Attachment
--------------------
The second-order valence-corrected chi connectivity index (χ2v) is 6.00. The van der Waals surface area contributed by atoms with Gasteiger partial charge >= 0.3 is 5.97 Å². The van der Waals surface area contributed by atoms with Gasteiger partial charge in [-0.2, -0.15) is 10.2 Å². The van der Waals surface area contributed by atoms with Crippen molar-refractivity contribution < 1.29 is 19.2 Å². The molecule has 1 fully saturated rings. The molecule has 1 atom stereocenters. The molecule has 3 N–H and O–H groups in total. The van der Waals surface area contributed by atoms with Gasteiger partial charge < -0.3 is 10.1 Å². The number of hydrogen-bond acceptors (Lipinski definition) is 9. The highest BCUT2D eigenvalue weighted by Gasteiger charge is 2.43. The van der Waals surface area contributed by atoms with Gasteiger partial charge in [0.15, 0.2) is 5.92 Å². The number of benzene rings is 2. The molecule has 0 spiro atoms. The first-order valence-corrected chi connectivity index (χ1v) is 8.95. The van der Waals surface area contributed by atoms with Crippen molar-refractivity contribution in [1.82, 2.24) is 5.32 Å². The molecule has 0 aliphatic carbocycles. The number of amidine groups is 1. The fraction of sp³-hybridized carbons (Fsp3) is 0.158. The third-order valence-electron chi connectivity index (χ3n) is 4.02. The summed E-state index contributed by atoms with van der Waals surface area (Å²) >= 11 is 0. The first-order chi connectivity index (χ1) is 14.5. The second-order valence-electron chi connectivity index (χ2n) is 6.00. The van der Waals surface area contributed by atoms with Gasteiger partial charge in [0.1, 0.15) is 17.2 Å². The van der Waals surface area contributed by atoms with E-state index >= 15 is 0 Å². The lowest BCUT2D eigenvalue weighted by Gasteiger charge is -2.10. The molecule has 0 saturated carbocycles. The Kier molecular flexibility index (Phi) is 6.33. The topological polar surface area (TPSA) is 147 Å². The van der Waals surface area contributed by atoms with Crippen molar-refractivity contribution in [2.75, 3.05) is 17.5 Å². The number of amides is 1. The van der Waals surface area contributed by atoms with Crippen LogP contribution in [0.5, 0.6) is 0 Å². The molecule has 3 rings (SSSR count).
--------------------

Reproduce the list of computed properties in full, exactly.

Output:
The second-order valence-corrected chi connectivity index (χ2v) is 6.00. The van der Waals surface area contributed by atoms with Gasteiger partial charge >= 0.3 is 5.97 Å². The van der Waals surface area contributed by atoms with Gasteiger partial charge in [-0.2, -0.15) is 10.2 Å². The van der Waals surface area contributed by atoms with Crippen molar-refractivity contribution < 1.29 is 19.2 Å². The molecule has 1 fully saturated rings. The molecule has 1 atom stereocenters. The molecule has 3 N–H and O–H groups in total. The van der Waals surface area contributed by atoms with Gasteiger partial charge < -0.3 is 10.1 Å². The number of hydrogen-bond acceptors (Lipinski definition) is 9. The highest BCUT2D eigenvalue weighted by Gasteiger charge is 2.43. The van der Waals surface area contributed by atoms with Gasteiger partial charge in [0.15, 0.2) is 5.92 Å². The number of benzene rings is 2. The molecule has 0 spiro atoms. The first-order valence-corrected chi connectivity index (χ1v) is 8.95. The van der Waals surface area contributed by atoms with Crippen molar-refractivity contribution in [1.82, 2.24) is 5.32 Å². The molecule has 0 aliphatic carbocycles. The number of amidine groups is 1. The fraction of sp³-hybridized carbons (Fsp3) is 0.158. The third-order valence-electron chi connectivity index (χ3n) is 4.02. The summed E-state index contributed by atoms with van der Waals surface area (Å²) >= 11 is 0. The first-order chi connectivity index (χ1) is 14.5. The second-order valence-electron chi connectivity index (χ2n) is 6.00. The van der Waals surface area contributed by atoms with Gasteiger partial charge in [0.1, 0.15) is 17.2 Å². The van der Waals surface area contributed by atoms with E-state index >= 15 is 0 Å². The lowest BCUT2D eigenvalue weighted by Gasteiger charge is -2.10. The molecule has 0 saturated carbocycles. The Kier molecular flexibility index (Phi) is 6.33. The topological polar surface area (TPSA) is 147 Å². The van der Waals surface area contributed by atoms with Crippen molar-refractivity contribution in [2.75, 3.05) is 17.5 Å². The number of amides is 1. The van der Waals surface area contributed by atoms with Crippen LogP contribution in [0.5, 0.6) is 0 Å². The molecule has 3 rings (SSSR count).